Follow along with Bob and Elaine Ebaugh aboard their 1985 DeFever 44 as they spend a few years cruising the waters off of South America from April 2011 through June 2013. To learn more about Bob and Elaine as well as their home afloat click here, or visit their blog, here.
May 14, 2011:
The 31 hour trip from Rum Cay was smooth and easy with almost no wind. I was able to cook hot meals while under way, a first. We celebrated reaching the half way mark to Puerto Rico during the night. Passed a couple of oil tankers and a Carnival ship, and were so glad to have the radar and electronic navigation systems on board. It was a very different experience for us 20 years ago during night sails just using the ships lights to try to figure out the specific position and direction of travel of other vessels out there.
Bandit learned to use the doggie potty location on the front deck while under way, another first. The pups are encouraged to use the front deck for that purpose, and we placed a small carpet scented with dog and human urine to mark the spot. Both dogs ignored it, and would wait 24 hours+ to get to shore. We were told by other boaters with dogs that 36 hours was the magic number, and we would have success. Lady, surprisingly, held out and waited 48 hours to get to shore.
Customs and immigration clearance procedures required the officer to visit the boat. We were worried how Lady might react to a brusque official boarding the boat, and I had visions of her baring her teeth to protect us and her territory. Fortunately, Mr. MacElver was the island’s canine officer, and had a great way with animals. Lady was his best buddy within a minute. We were admitted without any problems. We are keeping our fingers crossed that it will go as smoothly in the Dominican Republic, where multiple officials will come on board.
We are staying at South Side Marina on Providenciales, one of the largest of the 40 islands and cays that make up the Turks and Caicos. It is a small and friendly facility located away from the tourist areas on the north side of the island. Bob, the owner, has lived here for 30 years and he and his staff are conscientious in providing good hospitality to everyone including marina guests, locals, and traveling boats that are staying in the nearby anchorage at Sapodillo Bay.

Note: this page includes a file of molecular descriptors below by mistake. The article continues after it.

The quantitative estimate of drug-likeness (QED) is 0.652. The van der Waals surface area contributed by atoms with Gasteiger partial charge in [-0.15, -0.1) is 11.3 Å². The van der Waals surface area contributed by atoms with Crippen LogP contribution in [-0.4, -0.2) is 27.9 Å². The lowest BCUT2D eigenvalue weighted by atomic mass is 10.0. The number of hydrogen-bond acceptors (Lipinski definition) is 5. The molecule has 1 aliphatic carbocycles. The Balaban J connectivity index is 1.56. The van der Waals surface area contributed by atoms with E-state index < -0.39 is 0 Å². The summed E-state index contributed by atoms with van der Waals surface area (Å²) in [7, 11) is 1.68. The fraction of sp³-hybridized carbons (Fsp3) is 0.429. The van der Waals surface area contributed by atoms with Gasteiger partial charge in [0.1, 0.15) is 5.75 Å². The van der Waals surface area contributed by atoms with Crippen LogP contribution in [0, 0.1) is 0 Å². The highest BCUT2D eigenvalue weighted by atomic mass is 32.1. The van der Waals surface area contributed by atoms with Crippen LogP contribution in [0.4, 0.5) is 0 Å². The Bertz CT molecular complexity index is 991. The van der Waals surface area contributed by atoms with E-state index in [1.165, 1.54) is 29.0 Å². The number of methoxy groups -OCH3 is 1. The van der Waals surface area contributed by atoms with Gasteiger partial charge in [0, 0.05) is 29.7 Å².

Most evenings at 5 pm they host a happy hour with simple hors d’oeuvres under the gazebo, BYOB. Thursday evenings they have a BBQ with ice cream, and guests bring their own entree to grill and a side dish to share. We were lucky this week as some of the locals brought fresh fish with enough for all.
The marina is quiet this time of year as it is off season for tourists, with only two other occupied boats here. Karl and Elisabeth from Austria have been here for most of the week. They have a lovely sailing catamaran, Perle, that is their home. They sailed from Europe, a 21 day Atlantic Crossing, and have enjoyed the Caribbean islands from the Bahamas to South America over the last 14 years. They take charter guests aboard from time to time to fund their travels. Their guests are primarily Europeans, who don’t mind that the boat is not air conditioned. They haven’t had as much success with American clients, so focus on the European market. Elisabeth is a wonderful cook, and has learned to create delicious local dishes for her guests. Karl is a very knowledgeable captain, and we enjoyed hearing about their travels and preferred destinations. Their favorite islands are Grenada and the Grenadines, where they will spend the hurricane season this year.
The dogs enjoy the quiet marina, and have gotten along with the two marina dogs here, Gemma and Effie. Lady is allowed to join us at happy hour off-leash after things settle down, which is a treat for her. Bandit, however, stays on leash, or she would be off partying in town.
Having a few days in a marina is a luxury, and has given us time to clean up the boat and take full advantage of the more plentiful and less costly electricity and water, and the larger laundry facilities. Plus a little R & R, and catch-up on internet time.